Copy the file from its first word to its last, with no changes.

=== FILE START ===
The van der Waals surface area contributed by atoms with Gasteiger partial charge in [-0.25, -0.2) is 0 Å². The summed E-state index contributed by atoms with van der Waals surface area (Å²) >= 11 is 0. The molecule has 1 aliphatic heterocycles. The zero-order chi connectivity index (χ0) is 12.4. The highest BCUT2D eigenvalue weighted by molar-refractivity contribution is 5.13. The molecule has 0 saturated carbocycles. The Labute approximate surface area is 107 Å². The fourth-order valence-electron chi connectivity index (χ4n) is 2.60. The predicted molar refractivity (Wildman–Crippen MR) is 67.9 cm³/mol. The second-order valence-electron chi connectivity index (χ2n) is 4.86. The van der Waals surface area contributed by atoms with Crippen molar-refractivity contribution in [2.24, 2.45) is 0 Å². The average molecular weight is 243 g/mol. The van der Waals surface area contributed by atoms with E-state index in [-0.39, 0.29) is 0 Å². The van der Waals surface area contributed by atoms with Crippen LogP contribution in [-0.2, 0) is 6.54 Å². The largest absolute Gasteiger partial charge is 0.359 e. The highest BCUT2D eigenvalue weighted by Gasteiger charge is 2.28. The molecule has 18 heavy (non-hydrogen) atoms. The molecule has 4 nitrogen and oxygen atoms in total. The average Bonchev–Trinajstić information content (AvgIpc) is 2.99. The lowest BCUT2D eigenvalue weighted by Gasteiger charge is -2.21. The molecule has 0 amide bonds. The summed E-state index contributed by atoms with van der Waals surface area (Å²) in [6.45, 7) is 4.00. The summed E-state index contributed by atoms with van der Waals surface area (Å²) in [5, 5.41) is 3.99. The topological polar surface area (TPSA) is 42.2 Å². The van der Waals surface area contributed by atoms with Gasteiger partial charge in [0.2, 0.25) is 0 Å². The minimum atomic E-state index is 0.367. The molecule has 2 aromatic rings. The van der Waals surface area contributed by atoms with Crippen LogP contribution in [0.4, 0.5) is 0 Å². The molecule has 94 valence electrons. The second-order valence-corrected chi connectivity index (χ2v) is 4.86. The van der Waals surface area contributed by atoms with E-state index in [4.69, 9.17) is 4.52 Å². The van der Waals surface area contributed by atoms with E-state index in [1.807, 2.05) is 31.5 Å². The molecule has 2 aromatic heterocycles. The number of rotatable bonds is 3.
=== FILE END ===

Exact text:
The van der Waals surface area contributed by atoms with Gasteiger partial charge in [-0.25, -0.2) is 0 Å². The summed E-state index contributed by atoms with van der Waals surface area (Å²) >= 11 is 0. The molecule has 1 aliphatic heterocycles. The zero-order chi connectivity index (χ0) is 12.4. The highest BCUT2D eigenvalue weighted by molar-refractivity contribution is 5.13. The molecule has 0 saturated carbocycles. The Labute approximate surface area is 107 Å². The fourth-order valence-electron chi connectivity index (χ4n) is 2.60. The predicted molar refractivity (Wildman–Crippen MR) is 67.9 cm³/mol. The second-order valence-electron chi connectivity index (χ2n) is 4.86. The van der Waals surface area contributed by atoms with Crippen molar-refractivity contribution in [2.24, 2.45) is 0 Å². The average molecular weight is 243 g/mol. The van der Waals surface area contributed by atoms with E-state index in [-0.39, 0.29) is 0 Å². The van der Waals surface area contributed by atoms with Crippen LogP contribution in [-0.2, 0) is 6.54 Å². The largest absolute Gasteiger partial charge is 0.359 e. The highest BCUT2D eigenvalue weighted by Gasteiger charge is 2.28. The molecule has 18 heavy (non-hydrogen) atoms. The molecule has 4 nitrogen and oxygen atoms in total. The average Bonchev–Trinajstić information content (AvgIpc) is 2.99. The lowest BCUT2D eigenvalue weighted by Gasteiger charge is -2.21. The molecule has 0 amide bonds. The summed E-state index contributed by atoms with van der Waals surface area (Å²) in [6.45, 7) is 4.00. The summed E-state index contributed by atoms with van der Waals surface area (Å²) in [5, 5.41) is 3.99. The topological polar surface area (TPSA) is 42.2 Å². The van der Waals surface area contributed by atoms with Gasteiger partial charge in [0.2, 0.25) is 0 Å². The minimum atomic E-state index is 0.367. The molecule has 2 aromatic rings. The van der Waals surface area contributed by atoms with Crippen LogP contribution in [0.4, 0.5) is 0 Å². The molecule has 94 valence electrons. The second-order valence-corrected chi connectivity index (χ2v) is 4.86. The van der Waals surface area contributed by atoms with E-state index in [4.69, 9.17) is 4.52 Å². The van der Waals surface area contributed by atoms with E-state index in [1.807, 2.05) is 31.5 Å². The molecule has 2 aromatic heterocycles. The number of rotatable bonds is 3.